If someone you know has cancer, you might feel unsure about how to talk to them or how to offer support.
Cancer is a serious illness, but nowadays, many of those who get cancer survive.
If someone's cancer cannot be cured, treatment of the symptoms can greatly improve a person’s quality of life.
Most people who have had cancer say that they don’t know how they would have gotten through it without family and friends' support.
What do I say to someone with cancer?
It can be hard to know what to say to someone who has cancer. Sometimes, letting them know that you have heard them and are willing to listen can be just as important as what you say.
Your friend or family member might not want to talk about their treatment when you visit.
They might prefer to talk about current events, their hobbies, or what you have been doing lately. This can take their mind off the tough stuff and let them think about everyday things that can make them feel more normal.
People with cancer have good and bad days. Try to sense your friend's mood. You can ask what they’d like to talk about and whether it’s the right time to chat or be silent.
Listening to the person with cancer
You don’t have to know all the answers or even any of them. Just being there and listening is all they may need.
Some tips for listening to your friend:
- think about what your friend is saying, rather than what you want to say
- be patient if they may say the same things more than once
- try not to finish their sentences or change the subject
- wait for them to stop speaking before you start, but be relaxed enough to allow them to continue if they interrupt you
- listen to their story and try not to tell the stories of other people you have known with cancer
- if your friend is angry or frustrated, you can say things like, ‘that sounds hard’, or, ‘I can only imagine', or ‘I’m so pleased you have talked to me about this’
- it's okay to show your feelings and say things like ‘I find this difficult to talk about’, or, ‘I’m not sure what to say’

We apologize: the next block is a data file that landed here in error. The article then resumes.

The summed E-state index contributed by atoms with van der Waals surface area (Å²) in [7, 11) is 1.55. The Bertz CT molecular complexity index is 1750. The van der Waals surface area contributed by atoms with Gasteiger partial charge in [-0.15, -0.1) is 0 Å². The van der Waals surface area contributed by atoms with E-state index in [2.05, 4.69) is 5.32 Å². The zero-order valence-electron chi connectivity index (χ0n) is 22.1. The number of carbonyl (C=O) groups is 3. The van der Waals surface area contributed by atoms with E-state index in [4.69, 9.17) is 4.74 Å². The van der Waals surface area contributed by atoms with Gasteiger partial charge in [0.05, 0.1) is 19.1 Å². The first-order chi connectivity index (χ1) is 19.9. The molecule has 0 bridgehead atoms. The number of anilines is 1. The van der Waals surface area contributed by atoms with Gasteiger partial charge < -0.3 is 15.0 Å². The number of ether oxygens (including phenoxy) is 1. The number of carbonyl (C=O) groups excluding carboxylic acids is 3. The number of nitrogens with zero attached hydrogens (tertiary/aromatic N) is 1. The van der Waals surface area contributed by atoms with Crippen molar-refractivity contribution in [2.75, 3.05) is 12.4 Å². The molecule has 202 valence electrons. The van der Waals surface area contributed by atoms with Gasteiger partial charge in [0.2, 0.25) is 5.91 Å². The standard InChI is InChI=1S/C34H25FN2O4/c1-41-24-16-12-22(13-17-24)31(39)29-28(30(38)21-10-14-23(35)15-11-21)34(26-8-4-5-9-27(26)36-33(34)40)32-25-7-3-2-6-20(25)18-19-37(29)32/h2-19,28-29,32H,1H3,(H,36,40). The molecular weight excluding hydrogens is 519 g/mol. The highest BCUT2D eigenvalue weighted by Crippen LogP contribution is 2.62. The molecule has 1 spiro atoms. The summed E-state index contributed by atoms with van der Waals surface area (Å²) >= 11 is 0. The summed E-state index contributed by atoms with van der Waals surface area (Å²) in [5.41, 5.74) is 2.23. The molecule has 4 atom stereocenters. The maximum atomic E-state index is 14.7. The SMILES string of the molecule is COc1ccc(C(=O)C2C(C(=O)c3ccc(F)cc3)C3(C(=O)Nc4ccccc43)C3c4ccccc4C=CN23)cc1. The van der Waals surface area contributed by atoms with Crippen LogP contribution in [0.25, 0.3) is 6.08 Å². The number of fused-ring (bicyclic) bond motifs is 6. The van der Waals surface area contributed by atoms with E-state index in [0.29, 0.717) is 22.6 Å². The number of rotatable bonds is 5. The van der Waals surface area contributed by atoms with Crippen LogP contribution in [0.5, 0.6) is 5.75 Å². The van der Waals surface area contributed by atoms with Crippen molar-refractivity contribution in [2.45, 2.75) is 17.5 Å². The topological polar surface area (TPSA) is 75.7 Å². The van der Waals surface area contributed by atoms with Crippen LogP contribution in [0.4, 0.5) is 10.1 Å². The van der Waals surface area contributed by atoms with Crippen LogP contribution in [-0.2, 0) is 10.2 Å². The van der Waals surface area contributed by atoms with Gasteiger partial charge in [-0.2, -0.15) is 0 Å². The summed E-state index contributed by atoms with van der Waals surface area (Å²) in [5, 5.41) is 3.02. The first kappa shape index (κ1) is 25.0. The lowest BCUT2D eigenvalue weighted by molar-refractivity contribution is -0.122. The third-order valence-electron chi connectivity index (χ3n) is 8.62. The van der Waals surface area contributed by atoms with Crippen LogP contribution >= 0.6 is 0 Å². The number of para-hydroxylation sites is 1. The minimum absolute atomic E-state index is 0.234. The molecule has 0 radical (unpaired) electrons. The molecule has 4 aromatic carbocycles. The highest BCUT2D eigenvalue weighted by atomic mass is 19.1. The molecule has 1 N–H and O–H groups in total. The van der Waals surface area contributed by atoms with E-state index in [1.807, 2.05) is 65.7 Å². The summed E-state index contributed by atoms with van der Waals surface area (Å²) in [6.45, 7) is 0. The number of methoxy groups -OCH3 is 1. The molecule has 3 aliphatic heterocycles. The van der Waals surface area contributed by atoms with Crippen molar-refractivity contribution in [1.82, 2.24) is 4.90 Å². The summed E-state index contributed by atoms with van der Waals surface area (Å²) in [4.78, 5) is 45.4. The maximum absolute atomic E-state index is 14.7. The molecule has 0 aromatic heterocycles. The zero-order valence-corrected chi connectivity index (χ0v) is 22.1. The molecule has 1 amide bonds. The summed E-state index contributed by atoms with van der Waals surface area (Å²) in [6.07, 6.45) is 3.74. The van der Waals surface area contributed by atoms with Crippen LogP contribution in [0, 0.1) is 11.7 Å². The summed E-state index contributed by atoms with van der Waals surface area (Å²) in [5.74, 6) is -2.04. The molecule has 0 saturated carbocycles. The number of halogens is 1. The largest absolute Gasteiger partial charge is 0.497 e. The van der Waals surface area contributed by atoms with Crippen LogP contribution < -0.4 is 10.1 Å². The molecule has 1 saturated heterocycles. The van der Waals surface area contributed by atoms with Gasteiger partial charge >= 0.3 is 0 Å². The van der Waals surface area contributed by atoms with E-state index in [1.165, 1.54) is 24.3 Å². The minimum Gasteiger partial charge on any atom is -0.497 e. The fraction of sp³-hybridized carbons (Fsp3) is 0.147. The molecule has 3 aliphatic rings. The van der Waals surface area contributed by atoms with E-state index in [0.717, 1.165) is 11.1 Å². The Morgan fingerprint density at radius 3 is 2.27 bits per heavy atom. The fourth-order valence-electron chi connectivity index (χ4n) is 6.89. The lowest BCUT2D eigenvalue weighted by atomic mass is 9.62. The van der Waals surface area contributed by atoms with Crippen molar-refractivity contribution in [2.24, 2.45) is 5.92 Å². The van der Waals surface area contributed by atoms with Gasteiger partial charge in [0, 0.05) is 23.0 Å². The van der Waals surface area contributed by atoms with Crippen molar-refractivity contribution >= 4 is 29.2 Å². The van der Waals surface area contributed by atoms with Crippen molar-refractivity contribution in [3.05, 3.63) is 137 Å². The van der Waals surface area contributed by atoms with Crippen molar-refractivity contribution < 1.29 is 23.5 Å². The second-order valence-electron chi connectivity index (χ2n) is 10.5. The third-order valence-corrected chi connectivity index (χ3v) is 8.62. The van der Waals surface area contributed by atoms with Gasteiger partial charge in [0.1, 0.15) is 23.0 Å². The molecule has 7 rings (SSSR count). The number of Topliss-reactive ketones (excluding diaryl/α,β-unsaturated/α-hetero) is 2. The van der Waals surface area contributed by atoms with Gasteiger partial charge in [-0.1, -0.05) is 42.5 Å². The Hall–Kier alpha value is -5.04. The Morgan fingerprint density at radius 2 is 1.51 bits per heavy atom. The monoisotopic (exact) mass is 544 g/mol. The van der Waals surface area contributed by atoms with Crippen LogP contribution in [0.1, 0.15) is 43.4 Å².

Your friend may want to be silent for a while to think about things or to rest. If you can be quiet, this may be the right response as there may not be anything to say.
Ask what you can do
Find out what would be most helpful for your friend. Ask if you can bring them something or do something for them.
- would they like a regular game of cards, Dominoes, or Scrabble?
- can you take them anywhere?
- do their children or their partner need anything done for them?
If you offer to do something, make sure it’s realistic so that you avoid letting your friend down.
Talk with other people who are supporting your friend and work with them as much as you can. You could use our online platform Support Crew to coordinate this.
Tips for visiting a person with cancer in hospital
In the hospital, greet your friend as you would normally: take off your coat and pull up a seat.
Try to maintain your friend’s privacy – and that of others. In a hospital ward, this may not be easy, but position yourself so that it’s clear that it’s your friend you have come to see.
Try to avoid being distracted by any conversations and other activities around you unless your friend clearly wants to be involved.
We have free counselling and psychological services for people with cancer and their family/whānau.
Everyone copes in their own way when they hear they have cancer.
We are here to help and support you and your whānau through cancer diagnosis, treatment and recovery…